Vitamin D is Particularly Important for Children

The vitamin D studies just keep on coming. Previous research has linked the sunshine vitamin with bone health and enhanced immunity, along with…

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Welcome

On the Dr Oz show

DrOz-Sho569

On the show I discussed the failure of conventional medicine to address the underlying issues in many health conditions offering little more than drugs as biochemical “band aids.”

December is Seasonal Affective Disorder Awareness Month

In seasonal affective disorder (SAD) is associated with winter depression Typically, these individuals not only feel depressed they also feel tried, slow down, and generally oversleep, overeat, and crave carbohydrates in the winter. In the summer, these same patients feel very good and maybe even are elated, active, and energetic.

Although many variables may be responsible for SAD, insufficient light exposure is the most logical explanation. Many mammals exhibit seasonal variations in activity level, sleep patterns, and appetite and are extremely sensitive to changes in day length. The antidepressant effects of full-spectrum light therapy have been demonstrated in well-monitored, controlled studies in SAD. The antidepressant effect of light therapy is probably due to the restoration of proper melatonin synthesis and secretion by the pineal gland, leading to reestablishment of the proper circadian rhythm. Full-spectrum white light (10,000 lux) is prescribed for at least 30 minutes every day in the morning. Or, better yet, use full-spectrum lighting throughout the indoor environment.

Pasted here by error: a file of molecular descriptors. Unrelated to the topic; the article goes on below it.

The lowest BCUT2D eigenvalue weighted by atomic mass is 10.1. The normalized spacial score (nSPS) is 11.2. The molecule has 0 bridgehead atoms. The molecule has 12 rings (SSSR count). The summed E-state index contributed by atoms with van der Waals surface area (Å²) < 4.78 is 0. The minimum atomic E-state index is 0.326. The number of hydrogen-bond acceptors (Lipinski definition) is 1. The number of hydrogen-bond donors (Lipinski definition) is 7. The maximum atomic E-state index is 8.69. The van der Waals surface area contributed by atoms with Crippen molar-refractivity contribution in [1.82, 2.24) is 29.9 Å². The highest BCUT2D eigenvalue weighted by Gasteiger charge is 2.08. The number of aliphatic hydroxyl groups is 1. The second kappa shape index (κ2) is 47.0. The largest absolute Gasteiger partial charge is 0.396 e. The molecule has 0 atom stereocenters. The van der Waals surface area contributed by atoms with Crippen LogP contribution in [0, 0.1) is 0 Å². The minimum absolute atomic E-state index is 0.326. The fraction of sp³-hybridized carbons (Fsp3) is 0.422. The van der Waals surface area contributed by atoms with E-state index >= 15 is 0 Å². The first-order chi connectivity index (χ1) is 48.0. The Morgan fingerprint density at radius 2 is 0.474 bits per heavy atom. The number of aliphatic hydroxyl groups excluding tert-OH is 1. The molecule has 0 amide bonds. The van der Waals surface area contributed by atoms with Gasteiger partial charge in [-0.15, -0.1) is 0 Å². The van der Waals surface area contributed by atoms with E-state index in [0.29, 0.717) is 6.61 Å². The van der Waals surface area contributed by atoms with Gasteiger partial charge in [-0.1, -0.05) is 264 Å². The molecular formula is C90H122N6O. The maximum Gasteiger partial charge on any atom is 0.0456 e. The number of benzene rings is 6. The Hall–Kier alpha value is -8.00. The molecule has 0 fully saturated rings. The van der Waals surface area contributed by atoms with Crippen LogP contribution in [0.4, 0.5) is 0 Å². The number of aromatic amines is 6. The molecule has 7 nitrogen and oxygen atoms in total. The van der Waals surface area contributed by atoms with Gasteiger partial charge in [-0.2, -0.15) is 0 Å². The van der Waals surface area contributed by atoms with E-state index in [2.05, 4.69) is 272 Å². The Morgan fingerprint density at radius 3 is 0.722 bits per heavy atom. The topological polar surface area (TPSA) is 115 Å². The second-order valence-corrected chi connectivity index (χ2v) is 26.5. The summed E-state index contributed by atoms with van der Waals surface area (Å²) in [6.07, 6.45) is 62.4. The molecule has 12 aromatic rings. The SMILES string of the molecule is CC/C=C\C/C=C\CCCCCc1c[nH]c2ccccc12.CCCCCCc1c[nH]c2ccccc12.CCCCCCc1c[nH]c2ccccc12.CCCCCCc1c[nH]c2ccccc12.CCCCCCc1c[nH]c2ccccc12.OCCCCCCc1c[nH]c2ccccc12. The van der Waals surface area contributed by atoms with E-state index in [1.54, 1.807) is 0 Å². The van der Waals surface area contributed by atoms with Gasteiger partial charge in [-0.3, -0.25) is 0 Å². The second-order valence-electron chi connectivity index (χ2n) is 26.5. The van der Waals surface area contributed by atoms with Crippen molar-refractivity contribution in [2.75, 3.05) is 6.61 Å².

The key hormonal change caused by exposure to full spectrum lighting may be a reduced secretion of melatonin from the pineal gland and an increased secretion of cortisol by the adrenal glands. Melatonin supplementation is thought to improve SAD because it increases brain melatonin levels, but it may also suppress cortisol secretion.Take 3-5 mg 45 minutes before retiring.

Vitamin D is also an important consideration. Many experts recommend a dosage of 2,000 to 5,000 IU of vitamin D3 daily, especially during the winter months.

 

For more information, please see the completely revised and updated 3rd edition of The Encyclopedia of Natural Medicine.

Mind Your Ps and Qs

PQQ may be the perfect answer to preventing or reversing age-related mental decline.

kiwiPQQ (short for pyrroloquinoline quinone) is a vitamin-like compound found in plant foods that shows a wide range of benefits for brain function and energy production. Learn more about PQQ with the following Q&A.
What Exactly Does PQQ Do?

PQQ is an extremely potent antioxidant that is able to carry out the role of an antioxidant in the body more than 20,000 times—which is a rare thing. For example, other antioxidants, such as vitamin C, are only able to accomplish this “cycling” process about four times.
Are There Any Food Sources of PQQ?

PQQ has been found in all plant foods analyzed to date. Particularly PPQ-rich foods include parsley, green peppers, kiwi, papaya, and tofu. These foods contain 2–3 mcg of PQQ per 100 grams. Green tea provides about the same amount per 4-oz. serving. While these amounts appear to be sufficient in helping our cells carry out their basic functions, research indicates that boosting PQQ through supplementation can produce some amazing effects.